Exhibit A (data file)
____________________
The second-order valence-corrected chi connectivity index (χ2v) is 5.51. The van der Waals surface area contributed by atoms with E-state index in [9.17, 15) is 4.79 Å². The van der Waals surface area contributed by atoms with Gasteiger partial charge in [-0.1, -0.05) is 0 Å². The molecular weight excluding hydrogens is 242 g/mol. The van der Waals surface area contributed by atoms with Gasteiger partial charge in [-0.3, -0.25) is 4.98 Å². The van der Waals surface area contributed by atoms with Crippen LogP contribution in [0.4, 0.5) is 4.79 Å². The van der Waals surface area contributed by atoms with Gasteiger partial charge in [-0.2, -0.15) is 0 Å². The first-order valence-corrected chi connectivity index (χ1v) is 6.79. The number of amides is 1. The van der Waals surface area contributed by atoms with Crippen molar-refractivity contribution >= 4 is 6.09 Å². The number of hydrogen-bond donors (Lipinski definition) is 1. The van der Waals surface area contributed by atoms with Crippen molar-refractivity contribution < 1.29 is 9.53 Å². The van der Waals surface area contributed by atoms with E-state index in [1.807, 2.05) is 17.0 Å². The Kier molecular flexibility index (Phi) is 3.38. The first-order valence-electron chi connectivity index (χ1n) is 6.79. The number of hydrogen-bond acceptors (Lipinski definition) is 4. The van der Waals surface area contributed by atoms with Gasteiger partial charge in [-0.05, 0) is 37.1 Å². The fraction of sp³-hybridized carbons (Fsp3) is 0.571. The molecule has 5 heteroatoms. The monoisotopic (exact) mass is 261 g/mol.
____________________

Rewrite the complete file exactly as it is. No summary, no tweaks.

The second-order valence-corrected chi connectivity index (χ2v) is 5.51. The van der Waals surface area contributed by atoms with E-state index in [9.17, 15) is 4.79 Å². The van der Waals surface area contributed by atoms with Gasteiger partial charge in [-0.1, -0.05) is 0 Å². The molecular weight excluding hydrogens is 242 g/mol. The van der Waals surface area contributed by atoms with Gasteiger partial charge in [-0.3, -0.25) is 4.98 Å². The van der Waals surface area contributed by atoms with Crippen LogP contribution in [0.4, 0.5) is 4.79 Å². The van der Waals surface area contributed by atoms with Gasteiger partial charge in [-0.2, -0.15) is 0 Å². The first-order valence-corrected chi connectivity index (χ1v) is 6.79. The number of amides is 1. The van der Waals surface area contributed by atoms with Crippen molar-refractivity contribution >= 4 is 6.09 Å². The number of hydrogen-bond donors (Lipinski definition) is 1. The van der Waals surface area contributed by atoms with Crippen molar-refractivity contribution < 1.29 is 9.53 Å². The van der Waals surface area contributed by atoms with E-state index in [1.807, 2.05) is 17.0 Å². The Kier molecular flexibility index (Phi) is 3.38. The first-order valence-electron chi connectivity index (χ1n) is 6.79. The number of hydrogen-bond acceptors (Lipinski definition) is 4. The van der Waals surface area contributed by atoms with Gasteiger partial charge in [-0.05, 0) is 37.1 Å². The fraction of sp³-hybridized carbons (Fsp3) is 0.571. The molecule has 5 heteroatoms. The monoisotopic (exact) mass is 261 g/mol.